Medicine is simultaneously both easy and hard. As an Infectious Disease doctor, my day can be summed up with the phrase “me find bug, me kill bug, me go home.” Sometimes it is just that simple. A lot of the time it isn’t. I may not be certain what the infection is, or even if the patient has an infection, or allergies and/or antibiotic resistance limit therapeutic options, the host has co-morbidities that limit effectiveness, and the patient has no financial resources for the needed treatment.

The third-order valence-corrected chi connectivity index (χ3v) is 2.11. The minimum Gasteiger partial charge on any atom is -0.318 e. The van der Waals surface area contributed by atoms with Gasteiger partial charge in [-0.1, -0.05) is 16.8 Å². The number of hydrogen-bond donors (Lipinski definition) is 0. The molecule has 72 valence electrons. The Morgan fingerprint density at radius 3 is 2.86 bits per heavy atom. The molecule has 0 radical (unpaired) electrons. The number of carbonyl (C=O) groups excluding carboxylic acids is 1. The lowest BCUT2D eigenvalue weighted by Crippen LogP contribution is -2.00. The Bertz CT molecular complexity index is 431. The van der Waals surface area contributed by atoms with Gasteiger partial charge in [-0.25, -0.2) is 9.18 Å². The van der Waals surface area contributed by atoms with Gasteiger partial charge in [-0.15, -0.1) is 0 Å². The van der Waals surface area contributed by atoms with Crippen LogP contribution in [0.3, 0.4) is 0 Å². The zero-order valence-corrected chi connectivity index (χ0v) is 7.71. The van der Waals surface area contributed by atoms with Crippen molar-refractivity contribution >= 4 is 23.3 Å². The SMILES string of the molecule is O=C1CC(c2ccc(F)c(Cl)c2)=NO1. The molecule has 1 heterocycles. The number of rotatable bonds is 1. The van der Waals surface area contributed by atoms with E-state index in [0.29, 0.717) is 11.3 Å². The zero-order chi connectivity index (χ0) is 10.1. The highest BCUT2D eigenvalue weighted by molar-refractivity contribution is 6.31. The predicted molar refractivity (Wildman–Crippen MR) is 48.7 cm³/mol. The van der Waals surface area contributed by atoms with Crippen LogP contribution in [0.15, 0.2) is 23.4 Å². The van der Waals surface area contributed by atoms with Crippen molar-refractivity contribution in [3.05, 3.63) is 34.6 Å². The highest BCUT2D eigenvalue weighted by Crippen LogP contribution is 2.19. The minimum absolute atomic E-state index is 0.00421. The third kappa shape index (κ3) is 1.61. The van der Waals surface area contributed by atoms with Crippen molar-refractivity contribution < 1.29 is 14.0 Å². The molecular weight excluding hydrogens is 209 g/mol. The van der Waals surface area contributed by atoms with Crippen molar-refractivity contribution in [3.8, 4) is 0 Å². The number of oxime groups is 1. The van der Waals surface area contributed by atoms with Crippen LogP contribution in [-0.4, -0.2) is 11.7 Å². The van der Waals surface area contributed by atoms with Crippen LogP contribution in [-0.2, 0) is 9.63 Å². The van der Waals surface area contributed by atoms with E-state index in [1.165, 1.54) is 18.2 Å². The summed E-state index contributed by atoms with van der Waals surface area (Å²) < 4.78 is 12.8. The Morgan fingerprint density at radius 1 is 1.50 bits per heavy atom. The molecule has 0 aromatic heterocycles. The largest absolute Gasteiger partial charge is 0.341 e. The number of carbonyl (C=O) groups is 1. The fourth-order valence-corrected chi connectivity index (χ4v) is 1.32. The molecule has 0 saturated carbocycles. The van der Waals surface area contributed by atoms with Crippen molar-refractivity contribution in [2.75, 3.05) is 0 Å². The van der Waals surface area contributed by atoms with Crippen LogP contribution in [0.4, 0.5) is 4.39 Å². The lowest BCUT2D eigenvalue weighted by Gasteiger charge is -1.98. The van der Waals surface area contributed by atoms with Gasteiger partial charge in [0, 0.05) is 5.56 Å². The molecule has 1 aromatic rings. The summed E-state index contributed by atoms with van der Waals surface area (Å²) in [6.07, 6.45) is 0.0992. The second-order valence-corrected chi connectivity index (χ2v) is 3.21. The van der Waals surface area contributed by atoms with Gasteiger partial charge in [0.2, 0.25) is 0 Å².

I am lucky, since most infections are acute, make people feel terrible, and require a relatively short course of therapy during which the patient feels better. I rarely have to worry about compliance with the treatment plan; it is the rare patient, usually a heroin user or a particularly irascible old man, who will not follow through with their antibiotic course. I do not have to worry about chronic or symptomless diseases like diabetes or hypertension or the complications of obesity where long term compliance often limit therapeutic success. Long term it is difficult for many people to stick with their therapeutic plan, much less their diet and exercise resolutions.